By Jamshid Barzegar
Iranian affairs analyst
After reformist President Mohammad Khatami won Iran's presidential election in 1997, a range of the Islamic Republic's critics and opposition groups began to support his plans as they instilled a hope in solving the country's problems.
Getting the message across has been hard for reformists
However, this support seems to have reached its end at the end of President Khatami's second term of office.
"Loyalty to the Islamic Republic" and "working towards regime change" have turned out to be the main lines of demarcation between various political groups.
Democracy, human rights, secularism and the establishing of a full-fledged secular republic are the bottom lines for all the opponents of the Islamic Republic of Iran.
Nevertheless, opposition groups inside and outside Iran have different views about the extent of changes and how to bring them about.
Internal versus external
A large group of the opposition inside Iran, including students, modern religious groups, nationalist-religious organisations, and even some of the secularist opposition groups are in favour of gradual peaceful reforms.
However, they maintain differing views about co-operation with the reformists within the government.
Loyalty towards the Islamic regime is a key line of demarcation
A major part of the opposition in exile follow more radical methods - but still believe that change needs to be made peacefully and without foreign intervention.
But part of the exiled opposition supports the toppling of the regime by any possible means.
In their media, they call on Iranians to change the political regime and are in favour of foreign intervention similar to Iraq and Afghanistan.
Access to media
Iranian opposition groups both inside and outside the country face a major problem, namely that of communicating with the people.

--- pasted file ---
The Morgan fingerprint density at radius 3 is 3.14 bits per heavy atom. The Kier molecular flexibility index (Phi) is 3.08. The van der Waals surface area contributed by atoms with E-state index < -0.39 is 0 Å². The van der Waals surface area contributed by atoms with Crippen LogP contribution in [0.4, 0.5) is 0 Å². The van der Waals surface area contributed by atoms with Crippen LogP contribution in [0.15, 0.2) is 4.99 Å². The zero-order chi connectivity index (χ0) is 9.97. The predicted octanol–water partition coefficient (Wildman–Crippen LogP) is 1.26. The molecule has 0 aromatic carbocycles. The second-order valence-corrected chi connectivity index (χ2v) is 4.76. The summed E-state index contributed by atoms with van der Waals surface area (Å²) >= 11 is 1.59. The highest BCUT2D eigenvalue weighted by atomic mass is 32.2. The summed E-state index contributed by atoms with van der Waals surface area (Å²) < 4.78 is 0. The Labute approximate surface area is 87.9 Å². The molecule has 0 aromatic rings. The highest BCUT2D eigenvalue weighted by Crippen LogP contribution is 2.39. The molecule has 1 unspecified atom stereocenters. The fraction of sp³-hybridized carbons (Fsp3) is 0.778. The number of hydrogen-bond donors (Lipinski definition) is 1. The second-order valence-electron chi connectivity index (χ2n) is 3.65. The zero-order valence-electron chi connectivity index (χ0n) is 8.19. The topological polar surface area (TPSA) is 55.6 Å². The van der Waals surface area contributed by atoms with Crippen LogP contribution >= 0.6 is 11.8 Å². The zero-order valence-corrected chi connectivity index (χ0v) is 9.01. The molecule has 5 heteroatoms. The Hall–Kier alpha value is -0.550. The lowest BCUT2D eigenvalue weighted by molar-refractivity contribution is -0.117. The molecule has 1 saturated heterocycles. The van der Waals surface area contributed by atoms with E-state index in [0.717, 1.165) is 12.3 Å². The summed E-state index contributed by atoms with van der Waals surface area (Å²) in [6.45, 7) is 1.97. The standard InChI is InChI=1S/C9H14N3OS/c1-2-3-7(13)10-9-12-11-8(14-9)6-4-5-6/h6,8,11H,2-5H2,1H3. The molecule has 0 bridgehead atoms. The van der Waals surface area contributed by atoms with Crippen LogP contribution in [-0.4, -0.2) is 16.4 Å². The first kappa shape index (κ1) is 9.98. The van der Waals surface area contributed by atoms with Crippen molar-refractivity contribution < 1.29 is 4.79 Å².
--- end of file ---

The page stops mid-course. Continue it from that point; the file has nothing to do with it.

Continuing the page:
Inside Iran, radio and television are under the control of conservative groups. Not only the opposition, but even the reformists who share political power with the conservatives are not represented on Iranian radio and television.
After a short period of relative freedom, Iranian newspapers have become increasingly cautious in order to ensure their continued publication following the clampdown on liberal press by Iran's conservative-dominated judiciary.
Communicating with the people is also a problem for the opposition abroad, although access to the internet is widespread and part of the US-based Iranian opposition groups broadcast their views on satellite television.
However, opposition figures living outside Iran have been away from their homeland for more than two decades and young Iranians hardly know of their existence.
The 17 June presidential election is equally important for the Iranian government and its opponents as it can have a major impact on Iran's future developments.
Both the critics who support reforming the current structure of power and the opponents who believe no reform is feasible within this political structure are looking forward to the outcome of the election.
Opposition goals are more ambitious - and remote - outside Iran
But there are concerns over the possibility of a low turnout, a factor that has become even more important than who will replace President Khatami.
The authorities desperately need a high turnout at the polls on 17 June in order to cope with the international pressures on Tehran about human rights violations and its ambitious nuclear programme.